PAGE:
[2] Section 2680 states in relevant part:

The provisions of this chapter and section 1346(b) of this title shall not apply to


(b) Any claim arising out of the loss, miscarriage, or negligent transmission of letters or postal matter.

28 U.S.C. § 2680(b).

[3] Under 39 U.S.C. § 409(a), part of the 1970 Act, district courts are given original jurisdiction over all actions "brought by or against the Postal Service."

[4] The waiver found in § 401(1) is conditioned by § 409(c). Contemporary Mission, Inc. v. United States Postal Service, 648 F.2d 97 (2nd Cir.1981). Section 409(c) provides:

The provisions of chapter 171 and all other provisions of Title 28 relating to tort claims shall apply to tort claims arising out of activities of the Postal Service.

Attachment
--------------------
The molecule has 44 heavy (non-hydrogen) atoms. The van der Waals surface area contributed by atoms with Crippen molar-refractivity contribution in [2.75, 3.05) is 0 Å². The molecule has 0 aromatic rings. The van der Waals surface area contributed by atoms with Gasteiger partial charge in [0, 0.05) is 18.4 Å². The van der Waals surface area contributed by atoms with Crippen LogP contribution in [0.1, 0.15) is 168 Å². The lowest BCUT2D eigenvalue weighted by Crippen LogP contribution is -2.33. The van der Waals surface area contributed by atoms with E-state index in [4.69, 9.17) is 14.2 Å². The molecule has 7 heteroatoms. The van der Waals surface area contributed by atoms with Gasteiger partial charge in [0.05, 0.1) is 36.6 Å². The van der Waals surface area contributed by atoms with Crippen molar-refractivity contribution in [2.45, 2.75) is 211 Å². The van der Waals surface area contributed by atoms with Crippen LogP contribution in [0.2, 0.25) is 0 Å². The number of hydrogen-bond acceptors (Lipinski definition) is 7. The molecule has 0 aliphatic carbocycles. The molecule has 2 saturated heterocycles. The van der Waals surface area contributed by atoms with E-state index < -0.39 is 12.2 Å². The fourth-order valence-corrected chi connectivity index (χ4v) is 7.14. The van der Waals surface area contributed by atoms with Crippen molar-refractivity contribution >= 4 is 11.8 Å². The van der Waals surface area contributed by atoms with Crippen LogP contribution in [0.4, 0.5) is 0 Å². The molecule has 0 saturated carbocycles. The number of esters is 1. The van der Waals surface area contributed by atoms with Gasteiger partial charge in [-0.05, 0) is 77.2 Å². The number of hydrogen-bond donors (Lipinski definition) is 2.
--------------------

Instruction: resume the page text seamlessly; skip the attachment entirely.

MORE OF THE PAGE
[5] 28 U.S.C. § 2679(a) provides in relevant part:

The authority of any federal agency to sue and be sued in its own name shall not be construed to authorize suits against such federal agency on claims which are cognizable under § 1346(b) ... and the remedies provided by this title in such cases shall be exclusive.

[6] Section 3623 provides in part:

(a) [T]he Postal Service shall request the Postal Rate Commission to make a recommended decision on establishing a mail classification schedule ....

[7] Section 111.1 provides in part:

[T]he U.S. Postal Service hereby incorporates by reference in this part, the Domestic Mail Manual, a looseleaf publication published and maintained by the U.S. Postal Service....

Section 211.2 provides:

(a) The regulations of the Postal Service consist of ...

(2) The Domestic Mail Manual....